Family Paid More Than the Krishnas Ever Will


A reporter from a major East Coast newspaper asked Robin George Westerkamp: How did she feel knowing that the Hare Krishnas might lose major assets to pay the $5-million judgment she and her mother won against the religious sect?

“Doesn’t it bother you that these people might lose their temples?” she was asked.

Her response: Are you kidding?

Robin George was 14 years old and a troubled teen-ager when she left her parents’ Cypress home to join the Hare Krishnas. At a civil trial later, jurors found that the Krishnas had brainwashed her and kept her hidden from her frantic parents. They even found that her father’s fatal heart attack was related to the stress from the months he spent searching in vain across the country for his daughter.


Marsha George and Robin, after being reunited in 1977, filed the lawsuit partly in hopes it would prevent Hare Krishna conclaves from harboring other teen-agers.

It took six years for the lawsuit to come to trial. When it did, the jurors awarded the Georges $32.5 million. The trial judge reduced that to $10 million, and it has since been reduced by the appellate courts. The total now is about $5 million counting interest.

The Hare Krishnas claim they cannot pay it without selling some of their temples. But the defendant, now 30 years old and married, doesn’t buy that argument.

“They’ve spent more on lawyers’ fees fighting us than what the judgment amounts to,” she said. “They’ve had plenty of options.”

We talked last week for the first time since I had covered her trial nearly seven years ago. Much has happened to her since then.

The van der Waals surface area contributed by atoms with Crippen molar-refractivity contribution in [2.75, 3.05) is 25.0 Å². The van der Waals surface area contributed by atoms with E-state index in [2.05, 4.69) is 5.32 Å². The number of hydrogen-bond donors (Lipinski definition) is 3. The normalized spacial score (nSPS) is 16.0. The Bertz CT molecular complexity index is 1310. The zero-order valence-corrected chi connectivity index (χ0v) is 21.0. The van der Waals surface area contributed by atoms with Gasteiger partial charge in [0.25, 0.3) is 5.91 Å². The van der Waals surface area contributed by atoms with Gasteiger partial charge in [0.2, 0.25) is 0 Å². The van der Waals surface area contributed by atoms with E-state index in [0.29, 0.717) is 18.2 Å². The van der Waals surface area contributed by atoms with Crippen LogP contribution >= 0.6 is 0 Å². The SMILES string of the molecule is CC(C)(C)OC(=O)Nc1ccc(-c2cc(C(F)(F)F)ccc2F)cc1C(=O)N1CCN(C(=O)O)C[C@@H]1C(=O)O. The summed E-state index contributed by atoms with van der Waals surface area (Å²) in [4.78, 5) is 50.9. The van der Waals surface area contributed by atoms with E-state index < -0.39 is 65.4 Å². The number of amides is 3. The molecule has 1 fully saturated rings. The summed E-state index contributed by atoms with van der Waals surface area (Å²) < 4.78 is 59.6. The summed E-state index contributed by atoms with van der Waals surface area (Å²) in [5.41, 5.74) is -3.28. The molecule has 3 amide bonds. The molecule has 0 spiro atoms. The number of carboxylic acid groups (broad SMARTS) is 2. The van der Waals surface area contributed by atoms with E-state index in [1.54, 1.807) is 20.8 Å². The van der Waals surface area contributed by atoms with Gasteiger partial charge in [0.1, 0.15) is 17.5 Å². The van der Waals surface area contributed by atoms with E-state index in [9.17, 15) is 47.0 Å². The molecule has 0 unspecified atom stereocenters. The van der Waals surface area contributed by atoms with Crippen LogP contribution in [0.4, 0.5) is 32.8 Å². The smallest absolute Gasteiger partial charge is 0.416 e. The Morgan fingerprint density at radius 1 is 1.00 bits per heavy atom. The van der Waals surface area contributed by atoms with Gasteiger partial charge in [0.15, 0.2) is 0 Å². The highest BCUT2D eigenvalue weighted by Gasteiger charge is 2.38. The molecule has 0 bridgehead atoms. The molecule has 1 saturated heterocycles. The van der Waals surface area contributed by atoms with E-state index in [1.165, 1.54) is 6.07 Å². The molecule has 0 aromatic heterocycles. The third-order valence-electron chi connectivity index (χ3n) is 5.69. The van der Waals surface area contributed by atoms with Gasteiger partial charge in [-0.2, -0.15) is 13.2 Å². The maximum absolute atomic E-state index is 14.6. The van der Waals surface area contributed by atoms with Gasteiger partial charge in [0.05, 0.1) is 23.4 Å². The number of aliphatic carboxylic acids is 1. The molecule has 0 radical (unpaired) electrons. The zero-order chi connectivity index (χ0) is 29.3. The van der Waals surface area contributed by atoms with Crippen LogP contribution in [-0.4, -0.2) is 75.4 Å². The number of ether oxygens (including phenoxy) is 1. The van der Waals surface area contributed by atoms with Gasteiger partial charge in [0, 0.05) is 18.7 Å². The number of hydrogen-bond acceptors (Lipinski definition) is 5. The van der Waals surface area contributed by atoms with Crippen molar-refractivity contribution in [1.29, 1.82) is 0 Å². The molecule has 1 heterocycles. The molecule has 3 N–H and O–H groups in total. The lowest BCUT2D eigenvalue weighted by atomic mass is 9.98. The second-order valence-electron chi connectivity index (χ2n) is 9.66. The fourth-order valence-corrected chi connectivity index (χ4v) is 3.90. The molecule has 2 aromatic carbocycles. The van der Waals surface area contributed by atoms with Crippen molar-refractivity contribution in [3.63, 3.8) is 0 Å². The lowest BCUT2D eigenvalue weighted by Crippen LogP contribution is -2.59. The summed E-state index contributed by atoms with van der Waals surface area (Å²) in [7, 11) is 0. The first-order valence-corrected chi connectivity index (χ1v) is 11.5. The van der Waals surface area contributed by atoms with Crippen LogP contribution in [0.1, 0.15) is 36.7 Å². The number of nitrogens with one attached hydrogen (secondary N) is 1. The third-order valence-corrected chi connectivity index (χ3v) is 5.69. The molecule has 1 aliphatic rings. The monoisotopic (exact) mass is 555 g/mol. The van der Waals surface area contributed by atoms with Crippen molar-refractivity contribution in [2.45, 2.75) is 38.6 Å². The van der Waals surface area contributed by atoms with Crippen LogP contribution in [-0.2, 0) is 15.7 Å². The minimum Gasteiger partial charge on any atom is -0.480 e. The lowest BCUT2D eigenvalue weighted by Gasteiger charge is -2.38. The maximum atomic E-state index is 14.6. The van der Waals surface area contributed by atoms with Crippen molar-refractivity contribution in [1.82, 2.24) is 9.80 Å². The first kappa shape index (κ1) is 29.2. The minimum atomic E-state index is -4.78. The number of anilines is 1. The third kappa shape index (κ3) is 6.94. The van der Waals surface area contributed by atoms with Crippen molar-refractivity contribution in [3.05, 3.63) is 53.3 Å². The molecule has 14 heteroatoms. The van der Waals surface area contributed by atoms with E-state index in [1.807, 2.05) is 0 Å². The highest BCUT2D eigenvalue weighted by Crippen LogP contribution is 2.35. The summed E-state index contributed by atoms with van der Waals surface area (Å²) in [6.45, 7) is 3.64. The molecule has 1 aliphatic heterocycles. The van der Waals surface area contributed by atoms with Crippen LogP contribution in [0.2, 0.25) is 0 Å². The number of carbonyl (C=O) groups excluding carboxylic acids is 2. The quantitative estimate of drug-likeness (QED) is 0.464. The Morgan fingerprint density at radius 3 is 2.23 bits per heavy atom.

She struggled to pay her way through design school and now is a successful interior designer. She has married; her husband is in industrial design.

Much of her life she wants to remain private. Her mother is doing well, she says, but prefers no details of her life in print. Robin asks that her own current address be kept out of public print.

“A lot of Hare Krishnas see me as a demon out to destroy them,” she said.

If the U.S. Supreme Court refuses to hear the Hare Krishnas’ appeal, it’s over. The Georges get their money. But oddly enough, Robin hopes some kind of hearing by the Supreme Court takes place.

“That kind of national exposure might help assure that the Hare Krishnas don’t harbor other teen-agers from their parents,” she said.

A couple of images come to mind from the 1983 trial:

One is of the Georges tying their daughter to the toilet bowl to prevent her return to the Hare Krishnas after she made one brief trip home. It was the only thing they knew to do.

Another is the rather surprising insensitivity among the Hare Krishna devotees in the courtroom. They fumed as we all listened to Marsha George’s testimony about her and her husband’s heartache over their missing child.

The Hare Krishnas at that time steadfastly denied any of their leaders had done anything wrong to the Georges.

But that view has been slightly altered over the past seven years. Umepati Swami, spokesman for the California Hare Krishnas, based in San Diego, made this admission last week:

“Maybe we were wrong to conceal Robin George from her parents. But concealing a child is no more than a misdemeanor, a fine of maybe four or five thousand dollars. Concealing a child is not a $5-million crime.”

Of course not. Not unless it was my child.